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Ethics & Religion
February 3, 2016
Column #1,797
Porn: a Public Health Hazard
By Mike McManus


The Utah Legislature is considering declaring pornography a "public health hazard," urging education and policy changes to battle it. The resolution cited 45 pieces of evidence such as:

"Pornography is contributing to the hypersexualization of teens." For example, the Barna Group reported last month that "Most teens are 'sexting' - either on the receiving or sending end of sexually explicit images" of themselves or their friends! Nearly two-thirds (62%) of teens and young adults have received a sexually explicit image and 41% have sent one (usually to their boy/girl friend)."

"The average age of exposure to pornography is now 11 to 12 years of age. This early exposure is leading to low self-esteem and body image disorders, an increase in problematic sexual activity at younger ages and an increased desire among adolescents to engage in risky sexual behavior."

"Because pornography treats women as objects and commodities for the viewer's use, it teaches girls they are to be used and teaches boys to be users."

"Recent research indicates that pornography is potentially biologically addictive, which means the user requires more novelty, of in the form of more shocking material, in order to be satisfied." Thus, porn is a driver of prostitution and sexual trafficking.

The Utah bill was drafted by the National Center on Sexual Exploitation because "The harms and consequences of pornography are so pervasive that it is beyond an individual or family's ability to handle alone," said Dawn Hawkins, Executive Director of the center.

"The mounting research is clear: today's hardcore pornography is significantly linked to increases in sexual violence, along with decreased brain matter for regular users in the regions used for motivation and decision-making, and we are finding that porn induced sexual dysfunction is on the rise," she asserted.

Public attitudes are changing quickly. Most Americans "do not believe full nudity or especially partial nudity qualify as porn," Barna reports.

Millions of people have become addicted to pornography - with severe consequences.

Porn alters the pathways of the brain and actually reduces grey matter, or intelligence! A December, 2014 survey reported that most young men aged 21-31 did not want to marry because with pornography their sexual needs are being met.

Porn is linked to increased sexual violence against women, as men become more accepting of the rape culture. Porn addicts think women want to be raped!

Even more alarming, a 2003 study reports that 56% of divorces involve the addiction of one spouse to pornography. Undoubtedly, that percentage has grown over the last decade. One spouse of a porn addict wrote, "My confidence has been shaken because I believed all along that my husband was being true to his vows, only to discover that he has been untrue to me."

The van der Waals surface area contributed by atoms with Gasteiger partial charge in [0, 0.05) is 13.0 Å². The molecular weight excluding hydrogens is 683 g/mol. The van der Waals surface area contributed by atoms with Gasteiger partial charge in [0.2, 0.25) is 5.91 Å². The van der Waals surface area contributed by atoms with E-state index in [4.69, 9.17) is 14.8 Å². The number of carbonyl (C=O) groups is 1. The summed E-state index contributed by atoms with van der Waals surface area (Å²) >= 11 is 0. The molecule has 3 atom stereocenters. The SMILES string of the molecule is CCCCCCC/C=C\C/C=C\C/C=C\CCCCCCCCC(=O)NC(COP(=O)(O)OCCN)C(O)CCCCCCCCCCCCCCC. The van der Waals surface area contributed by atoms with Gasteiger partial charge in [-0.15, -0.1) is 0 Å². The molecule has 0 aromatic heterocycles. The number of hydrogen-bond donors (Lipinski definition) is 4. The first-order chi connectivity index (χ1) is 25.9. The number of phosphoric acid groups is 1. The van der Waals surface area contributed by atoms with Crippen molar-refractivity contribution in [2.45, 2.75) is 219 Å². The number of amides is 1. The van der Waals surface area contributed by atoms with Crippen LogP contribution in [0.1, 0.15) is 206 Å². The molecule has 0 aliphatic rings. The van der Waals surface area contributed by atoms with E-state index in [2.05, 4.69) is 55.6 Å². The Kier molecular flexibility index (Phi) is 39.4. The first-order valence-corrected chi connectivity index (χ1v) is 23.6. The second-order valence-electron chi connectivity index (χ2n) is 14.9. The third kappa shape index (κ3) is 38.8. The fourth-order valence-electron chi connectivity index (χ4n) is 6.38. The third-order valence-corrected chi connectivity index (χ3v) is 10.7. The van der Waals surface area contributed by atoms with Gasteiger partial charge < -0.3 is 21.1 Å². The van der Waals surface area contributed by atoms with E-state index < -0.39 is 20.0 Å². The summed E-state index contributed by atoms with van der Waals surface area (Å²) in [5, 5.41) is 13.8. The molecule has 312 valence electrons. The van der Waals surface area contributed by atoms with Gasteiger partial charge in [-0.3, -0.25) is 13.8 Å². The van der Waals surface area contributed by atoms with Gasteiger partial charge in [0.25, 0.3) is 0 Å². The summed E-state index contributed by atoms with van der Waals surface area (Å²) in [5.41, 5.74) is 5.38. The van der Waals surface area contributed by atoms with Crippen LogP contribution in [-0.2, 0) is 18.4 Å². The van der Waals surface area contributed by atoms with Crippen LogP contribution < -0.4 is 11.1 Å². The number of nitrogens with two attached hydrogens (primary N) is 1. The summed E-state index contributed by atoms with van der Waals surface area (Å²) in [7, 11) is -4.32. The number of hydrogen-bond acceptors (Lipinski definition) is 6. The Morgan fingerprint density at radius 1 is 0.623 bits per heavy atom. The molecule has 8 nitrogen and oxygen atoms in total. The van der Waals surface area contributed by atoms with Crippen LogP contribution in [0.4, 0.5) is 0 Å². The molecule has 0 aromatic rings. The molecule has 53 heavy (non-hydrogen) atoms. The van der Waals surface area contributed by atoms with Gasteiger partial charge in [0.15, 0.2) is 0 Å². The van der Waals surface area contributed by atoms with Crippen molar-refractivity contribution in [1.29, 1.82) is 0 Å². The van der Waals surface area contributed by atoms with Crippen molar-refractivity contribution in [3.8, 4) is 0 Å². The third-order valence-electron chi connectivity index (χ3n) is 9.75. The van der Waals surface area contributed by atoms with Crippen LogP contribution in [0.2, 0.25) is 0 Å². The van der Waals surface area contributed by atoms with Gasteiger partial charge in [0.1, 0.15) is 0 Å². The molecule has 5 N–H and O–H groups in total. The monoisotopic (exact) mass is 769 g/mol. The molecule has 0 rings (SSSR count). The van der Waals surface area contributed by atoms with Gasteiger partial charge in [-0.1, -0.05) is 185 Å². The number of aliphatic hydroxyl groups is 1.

In fact, users of porn are 300 times more likely to have an affair, according to one study.

Proverbs 6:27 warns: "Can a man scoop fire into his lap without his clothes being burned? Can a man walk on hot coals without his feet being scorched? So is he who sleeps with another man's wife; no one who touches her will go unpunished."

Therefore, it is reasonable for a state like Utah to declare that pornography is a "public health hazard." Hopefully many other states will follow Utah.

However, what difference can a state declaration of porn as a "public health hazard" really make? States can begin to enforce laws that declare sexually explicit materials to be illegal. Stores that cater to selling porn magazines and DVDs can be prosecuted and put out of business.

But most hard-core porn is comes from Hollywood, and is on the Internet. Utah can do nothing about that.

What about the U.S. Department of Justice? It has "abandoned its post in the fight for freedom from sexual exploitation and violence," asserted Dawn Hawkins. "The DOJ refuses to enforce existing federal obscenity laws against pornography even though these laws have been upheld by U.S. Courts and have been previously enforced. Federal law prohibits distribution of obscene, adult pornography on the Internet, on cable/satellite TV, on hotel/motel TV, in retail shops, through the mail and by common carrier."

"The U.S. Supreme Court has repeatedly upheld obscenity laws against First amendment challenges because obscenity is not protected speech."

Consequently, the U.S. Department of Justice has been named by the National Center on Sexual Exploitation as the top of the "dirty dozen" facilitators of sexual exploitation. Other on the top dozen list include Verizon, and Resorts and Intercontinental Hotels Group.

What can parents to do protect their kids from porn? Request that Parental Controls be imposed on the i-Phones of their children.


Copyright (c) 2016 Michael J. McManus, a syndicated columnist and past president of Marriage Savers.

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